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but to reverse and remand the entire proceeding.

I

In Terrell v. Household Goods Carriers' Bureau, 494 F.2d 16, 20, (5 Cir.) rehearing en banc denied, 496 F.2d 878 (5 Cir.), cert. dismissed,419 U.S. 987, 95 S.Ct. 246, 42 L.Ed.2d 260 (1974), we stated: "In order to recover treble damages under Section 4 of the Clayton Act, (plaintiff must) prove a violation of the antitrust laws by the defendants, an injury to his business resulting from the defendants' wrongful actions, and some indication of the amount of the damage done." See Hobart Bros. Co. v. Malcolm T. Gilliland, Inc., 471 F.2d 894, 901-902 (5th Cir.), cert. denied, 412 U.S. 923, 93 S.Ct. 2736, 37 L.Ed.2d 150 (1973); Shaw v. Mobile Oil Corp., 60 F.R.D. 566, 568 (D.N.H.1973). Kestenbaum failed the second of this three-pronged test, i. e., he failed to prove an injury to his business resulting from the defendants' asserted price-fixing actions. Thus, the trial court erred in submitting the issue of price fixing to the jury.

According to Kestenbaum's testimony, at all times while he was a distributor Falstaff fixed the prices at which he sold beer to retail accounts. Until about 1966, this price fixing allegedly consisted of instructions to distributors directing that predetermined prices be instituted at specified times. During the period from 1966 until 1971 when Kestenbaum sold his distributorship, Falstaff allegedly indirectly controlled his prices by instructing him to stay competitive with other local or "popular" brands. 3 With this directive to remain competitive, Falstaff instituted a policy of automatically raising its selling price to Kestenbaum by one-half of the amount of any price increase imposed by him in adherence to Falstaff's "stay competitive" requirement. Kestenbaum claimed that this latter price-fixing scheme damaged him in the one-half increase amounts Falstaff was assessing him under its automatic price increase policy. He admitted at trial however, that he would have remained competitive in the absence of any coercion by Falstaff. The evidence further disclosed that several other Falstaff distributors who attempted to go higher than the popular price level were met with drastic reductions in sales.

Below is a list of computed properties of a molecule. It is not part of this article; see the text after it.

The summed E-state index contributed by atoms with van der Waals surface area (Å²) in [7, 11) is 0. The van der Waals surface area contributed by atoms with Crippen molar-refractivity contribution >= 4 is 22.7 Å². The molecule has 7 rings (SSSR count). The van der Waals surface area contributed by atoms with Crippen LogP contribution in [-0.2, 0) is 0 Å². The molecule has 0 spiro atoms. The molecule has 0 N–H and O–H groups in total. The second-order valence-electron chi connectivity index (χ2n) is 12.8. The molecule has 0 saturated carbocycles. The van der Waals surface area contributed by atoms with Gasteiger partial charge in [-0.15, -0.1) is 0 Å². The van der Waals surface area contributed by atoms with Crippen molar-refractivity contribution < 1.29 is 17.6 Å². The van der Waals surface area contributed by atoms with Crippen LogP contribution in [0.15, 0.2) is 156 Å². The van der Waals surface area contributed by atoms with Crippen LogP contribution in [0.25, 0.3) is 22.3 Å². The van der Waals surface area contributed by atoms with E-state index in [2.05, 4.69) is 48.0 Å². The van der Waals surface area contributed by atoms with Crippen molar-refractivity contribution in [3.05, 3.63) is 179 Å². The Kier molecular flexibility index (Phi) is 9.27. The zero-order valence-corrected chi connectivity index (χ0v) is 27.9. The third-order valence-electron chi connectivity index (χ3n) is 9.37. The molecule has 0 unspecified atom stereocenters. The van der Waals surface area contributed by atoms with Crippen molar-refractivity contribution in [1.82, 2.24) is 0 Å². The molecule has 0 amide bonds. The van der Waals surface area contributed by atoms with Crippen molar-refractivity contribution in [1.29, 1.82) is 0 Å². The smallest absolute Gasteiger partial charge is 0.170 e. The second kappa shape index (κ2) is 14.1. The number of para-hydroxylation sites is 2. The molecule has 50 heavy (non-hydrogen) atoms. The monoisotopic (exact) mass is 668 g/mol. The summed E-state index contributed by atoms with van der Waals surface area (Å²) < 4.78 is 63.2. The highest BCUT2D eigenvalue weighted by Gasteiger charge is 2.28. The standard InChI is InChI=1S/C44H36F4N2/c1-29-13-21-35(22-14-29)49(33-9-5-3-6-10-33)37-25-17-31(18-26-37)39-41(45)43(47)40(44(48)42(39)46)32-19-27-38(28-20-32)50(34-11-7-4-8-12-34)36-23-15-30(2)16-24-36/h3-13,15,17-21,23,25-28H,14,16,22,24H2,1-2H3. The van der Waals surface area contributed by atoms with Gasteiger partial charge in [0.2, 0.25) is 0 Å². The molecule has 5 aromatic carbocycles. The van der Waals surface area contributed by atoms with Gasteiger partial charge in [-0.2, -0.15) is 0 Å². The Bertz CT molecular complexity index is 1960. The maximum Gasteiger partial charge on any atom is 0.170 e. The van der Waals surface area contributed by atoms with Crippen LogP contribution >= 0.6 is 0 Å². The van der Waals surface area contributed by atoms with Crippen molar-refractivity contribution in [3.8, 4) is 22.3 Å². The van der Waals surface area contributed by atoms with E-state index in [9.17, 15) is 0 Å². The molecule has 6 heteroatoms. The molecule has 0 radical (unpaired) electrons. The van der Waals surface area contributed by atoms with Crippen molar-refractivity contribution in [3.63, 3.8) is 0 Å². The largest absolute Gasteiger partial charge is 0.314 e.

Kestenbaum submits that although it is true that he would have stayed competitive with popular brands even without a directive from Falstaff, when Falstaff's requirement that he do so was coupled with its taking of one-half of all additional revenue from his price increases on retail accounts, a situation was created in which he was not free to realize the percentage of profit that could have been attained absent this requirement. To reason that the amount of this diminished profit established any measure of antitrust damage is a non sequitur in today's case. While Falstaff's increase in price to Kestenbaum may be classified as arbitrary, such increase is not itself violative of the antitrust laws, nor does it afford a basis for proof of injury even though it is coupled with a price ceiling requirement which is a per se violation. A prerequisite to Kestenbaum's recovery on this issue was a showing that the price ceiling on sales by him, disregarding the price charged to him, caused injury. Not only did he fail to prove this, he established that the wholesale price which Falstaff allegedly fixed was a proper price. While the fact of injury often involves evidentiary questions which are properly for the jury (e. g., Storey Parchment Co. v. Paterson Parchment Paper Co., 282 U.S. 555, 562, 51 S.Ct. 248, 250, 75 L.Ed. 544, 548 (1931)), no jury issue exists where, as here, the plaintiff fails to offer any competent evidence to establish that the defendant's wrongful price-fixing activity produced injury to him.